Case | HBS Case Collection | September 2013

Vogue: Defining the Culture of Fashion

by Anita Elberse, Joseph Ferrer, Elizabeth Gough and Victoria Katsarou

Abstract

In March 2013, Susan Plagemann, vice president and publisher of Vogue—widely regarded as the world's most influential fashion magazine, and publishing conglomerate Condé Nast's marquee title—is seeking answers to two questions. First, how she can best approach the intensely competitive advertising market in which some competitors in recent times have had two to three times the page growth that Vogue has had? Second, how should she utilize the growing importance of digital channels that may increase pressure on traditional revenue sources but also fuel new ecommerce partnerships and other opportunities? Can Vogue, as both the fashion industry and the magazine's readers have become so accustomed to, stay one step ahead?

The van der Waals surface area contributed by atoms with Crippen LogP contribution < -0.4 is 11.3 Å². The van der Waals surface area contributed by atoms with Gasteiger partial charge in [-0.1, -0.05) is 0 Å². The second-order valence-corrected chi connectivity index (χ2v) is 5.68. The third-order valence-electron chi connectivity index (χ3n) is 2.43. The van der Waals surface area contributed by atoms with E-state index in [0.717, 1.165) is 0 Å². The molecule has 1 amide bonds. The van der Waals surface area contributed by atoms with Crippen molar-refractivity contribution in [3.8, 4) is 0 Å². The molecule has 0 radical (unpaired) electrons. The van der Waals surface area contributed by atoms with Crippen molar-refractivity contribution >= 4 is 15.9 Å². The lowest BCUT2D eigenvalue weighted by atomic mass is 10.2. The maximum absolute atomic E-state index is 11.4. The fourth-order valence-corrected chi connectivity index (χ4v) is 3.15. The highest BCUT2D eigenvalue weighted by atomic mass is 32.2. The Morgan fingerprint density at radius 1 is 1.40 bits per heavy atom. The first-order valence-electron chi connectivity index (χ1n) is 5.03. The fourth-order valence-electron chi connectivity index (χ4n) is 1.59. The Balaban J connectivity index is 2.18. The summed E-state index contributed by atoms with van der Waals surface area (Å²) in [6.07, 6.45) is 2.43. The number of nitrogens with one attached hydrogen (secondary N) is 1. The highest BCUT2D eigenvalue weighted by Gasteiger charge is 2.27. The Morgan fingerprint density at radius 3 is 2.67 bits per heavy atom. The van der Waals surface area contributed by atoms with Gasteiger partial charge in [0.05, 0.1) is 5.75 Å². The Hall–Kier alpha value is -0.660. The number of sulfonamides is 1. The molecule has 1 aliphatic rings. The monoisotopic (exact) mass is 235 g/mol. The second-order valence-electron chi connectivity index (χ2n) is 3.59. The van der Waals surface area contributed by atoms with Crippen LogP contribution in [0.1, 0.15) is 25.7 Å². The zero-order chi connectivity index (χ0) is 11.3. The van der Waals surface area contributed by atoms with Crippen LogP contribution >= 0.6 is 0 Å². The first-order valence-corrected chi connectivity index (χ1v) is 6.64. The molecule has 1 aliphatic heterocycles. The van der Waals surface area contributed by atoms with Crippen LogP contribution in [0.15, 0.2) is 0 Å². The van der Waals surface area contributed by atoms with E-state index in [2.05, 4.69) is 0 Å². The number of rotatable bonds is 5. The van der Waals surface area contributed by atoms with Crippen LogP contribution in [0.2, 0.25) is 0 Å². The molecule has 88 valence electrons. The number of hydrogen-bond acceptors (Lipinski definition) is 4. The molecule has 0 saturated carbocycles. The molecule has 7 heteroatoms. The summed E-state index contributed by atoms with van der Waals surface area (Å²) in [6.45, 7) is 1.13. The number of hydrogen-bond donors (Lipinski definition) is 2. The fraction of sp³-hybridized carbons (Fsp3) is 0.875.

Keywords: Creative Industries; fashion; publishing; advertising; Digital technology; entertainment; product portfolio management; magazines; Journals and Magazines; Online Technology; Change Management; Resource Allocation; Creativity; Media; Advertising; Fashion Industry; Publishing Industry; Media and Broadcasting Industry;

Citation:

Elberse, Anita, Joseph Ferrer, Elizabeth Gough, and Victoria Katsarou. "Vogue: Defining the Culture of Fashion." Harvard Business School Case 514-036, September 2013.